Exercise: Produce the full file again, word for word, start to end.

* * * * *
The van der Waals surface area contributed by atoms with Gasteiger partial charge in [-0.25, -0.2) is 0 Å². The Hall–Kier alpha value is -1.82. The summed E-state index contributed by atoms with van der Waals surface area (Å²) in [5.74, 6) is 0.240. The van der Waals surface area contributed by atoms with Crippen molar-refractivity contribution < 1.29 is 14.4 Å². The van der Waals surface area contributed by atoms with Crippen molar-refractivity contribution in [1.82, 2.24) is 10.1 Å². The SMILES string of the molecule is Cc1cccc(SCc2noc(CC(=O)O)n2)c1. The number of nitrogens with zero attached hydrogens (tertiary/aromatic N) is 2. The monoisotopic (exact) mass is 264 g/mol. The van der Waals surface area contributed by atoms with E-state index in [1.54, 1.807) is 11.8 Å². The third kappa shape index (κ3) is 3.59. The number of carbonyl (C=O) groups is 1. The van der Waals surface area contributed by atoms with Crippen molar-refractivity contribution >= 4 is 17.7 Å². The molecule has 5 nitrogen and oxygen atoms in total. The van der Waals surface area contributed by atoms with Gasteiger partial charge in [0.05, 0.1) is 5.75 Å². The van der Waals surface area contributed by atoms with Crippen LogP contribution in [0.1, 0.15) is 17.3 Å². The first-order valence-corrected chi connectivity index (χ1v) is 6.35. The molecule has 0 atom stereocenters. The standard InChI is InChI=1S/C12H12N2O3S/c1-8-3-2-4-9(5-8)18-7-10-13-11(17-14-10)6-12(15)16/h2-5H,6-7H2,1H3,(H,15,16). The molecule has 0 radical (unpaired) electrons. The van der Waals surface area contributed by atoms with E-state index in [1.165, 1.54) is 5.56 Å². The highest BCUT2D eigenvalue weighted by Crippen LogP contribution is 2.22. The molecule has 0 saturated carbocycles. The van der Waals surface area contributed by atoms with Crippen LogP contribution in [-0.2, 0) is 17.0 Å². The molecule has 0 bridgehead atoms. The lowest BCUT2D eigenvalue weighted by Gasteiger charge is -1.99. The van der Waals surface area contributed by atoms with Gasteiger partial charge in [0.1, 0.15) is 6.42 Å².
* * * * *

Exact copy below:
The van der Waals surface area contributed by atoms with Gasteiger partial charge in [-0.25, -0.2) is 0 Å². The Hall–Kier alpha value is -1.82. The summed E-state index contributed by atoms with van der Waals surface area (Å²) in [5.74, 6) is 0.240. The van der Waals surface area contributed by atoms with Crippen molar-refractivity contribution < 1.29 is 14.4 Å². The van der Waals surface area contributed by atoms with Crippen molar-refractivity contribution in [1.82, 2.24) is 10.1 Å². The SMILES string of the molecule is Cc1cccc(SCc2noc(CC(=O)O)n2)c1. The number of nitrogens with zero attached hydrogens (tertiary/aromatic N) is 2. The monoisotopic (exact) mass is 264 g/mol. The van der Waals surface area contributed by atoms with E-state index in [1.54, 1.807) is 11.8 Å². The third kappa shape index (κ3) is 3.59. The number of carbonyl (C=O) groups is 1. The van der Waals surface area contributed by atoms with Crippen molar-refractivity contribution >= 4 is 17.7 Å². The molecule has 5 nitrogen and oxygen atoms in total. The van der Waals surface area contributed by atoms with Gasteiger partial charge in [0.05, 0.1) is 5.75 Å². The van der Waals surface area contributed by atoms with Crippen LogP contribution in [0.1, 0.15) is 17.3 Å². The first-order valence-corrected chi connectivity index (χ1v) is 6.35. The molecule has 0 atom stereocenters. The standard InChI is InChI=1S/C12H12N2O3S/c1-8-3-2-4-9(5-8)18-7-10-13-11(17-14-10)6-12(15)16/h2-5H,6-7H2,1H3,(H,15,16). The molecule has 0 radical (unpaired) electrons. The van der Waals surface area contributed by atoms with E-state index in [1.165, 1.54) is 5.56 Å². The highest BCUT2D eigenvalue weighted by Crippen LogP contribution is 2.22. The molecule has 0 saturated carbocycles. The van der Waals surface area contributed by atoms with Crippen LogP contribution in [-0.2, 0) is 17.0 Å². The molecule has 0 bridgehead atoms. The lowest BCUT2D eigenvalue weighted by Gasteiger charge is -1.99. The van der Waals surface area contributed by atoms with Gasteiger partial charge in [0.1, 0.15) is 6.42 Å².